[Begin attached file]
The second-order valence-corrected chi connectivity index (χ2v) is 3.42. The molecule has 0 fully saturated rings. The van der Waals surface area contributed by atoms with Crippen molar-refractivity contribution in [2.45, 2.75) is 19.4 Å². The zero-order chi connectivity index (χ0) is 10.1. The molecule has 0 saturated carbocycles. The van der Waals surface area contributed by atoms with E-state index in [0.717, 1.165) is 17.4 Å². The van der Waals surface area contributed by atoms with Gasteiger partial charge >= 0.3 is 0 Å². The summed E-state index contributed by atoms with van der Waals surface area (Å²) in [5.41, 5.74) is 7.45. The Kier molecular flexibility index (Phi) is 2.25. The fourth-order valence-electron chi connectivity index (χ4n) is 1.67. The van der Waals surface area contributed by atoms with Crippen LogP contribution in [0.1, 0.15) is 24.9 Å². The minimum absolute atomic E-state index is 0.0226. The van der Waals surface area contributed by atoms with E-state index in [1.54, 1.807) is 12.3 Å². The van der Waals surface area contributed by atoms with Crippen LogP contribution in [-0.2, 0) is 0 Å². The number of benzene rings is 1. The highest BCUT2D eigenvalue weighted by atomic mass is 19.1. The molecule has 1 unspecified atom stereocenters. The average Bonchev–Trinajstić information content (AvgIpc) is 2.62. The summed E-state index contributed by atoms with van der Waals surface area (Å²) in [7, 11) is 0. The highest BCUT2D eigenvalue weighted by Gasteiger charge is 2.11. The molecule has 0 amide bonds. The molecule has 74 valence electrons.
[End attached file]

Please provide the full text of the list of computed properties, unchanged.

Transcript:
The second-order valence-corrected chi connectivity index (χ2v) is 3.42. The molecule has 0 fully saturated rings. The van der Waals surface area contributed by atoms with Crippen molar-refractivity contribution in [2.45, 2.75) is 19.4 Å². The zero-order chi connectivity index (χ0) is 10.1. The molecule has 0 saturated carbocycles. The van der Waals surface area contributed by atoms with E-state index in [0.717, 1.165) is 17.4 Å². The van der Waals surface area contributed by atoms with Gasteiger partial charge >= 0.3 is 0 Å². The summed E-state index contributed by atoms with van der Waals surface area (Å²) in [5.41, 5.74) is 7.45. The Kier molecular flexibility index (Phi) is 2.25. The fourth-order valence-electron chi connectivity index (χ4n) is 1.67. The van der Waals surface area contributed by atoms with Crippen LogP contribution in [0.1, 0.15) is 24.9 Å². The minimum absolute atomic E-state index is 0.0226. The van der Waals surface area contributed by atoms with E-state index in [1.54, 1.807) is 12.3 Å². The van der Waals surface area contributed by atoms with Crippen LogP contribution in [-0.2, 0) is 0 Å². The number of benzene rings is 1. The highest BCUT2D eigenvalue weighted by atomic mass is 19.1. The molecule has 1 unspecified atom stereocenters. The average Bonchev–Trinajstić information content (AvgIpc) is 2.62. The summed E-state index contributed by atoms with van der Waals surface area (Å²) in [7, 11) is 0. The highest BCUT2D eigenvalue weighted by Gasteiger charge is 2.11. The molecule has 0 amide bonds. The molecule has 74 valence electrons.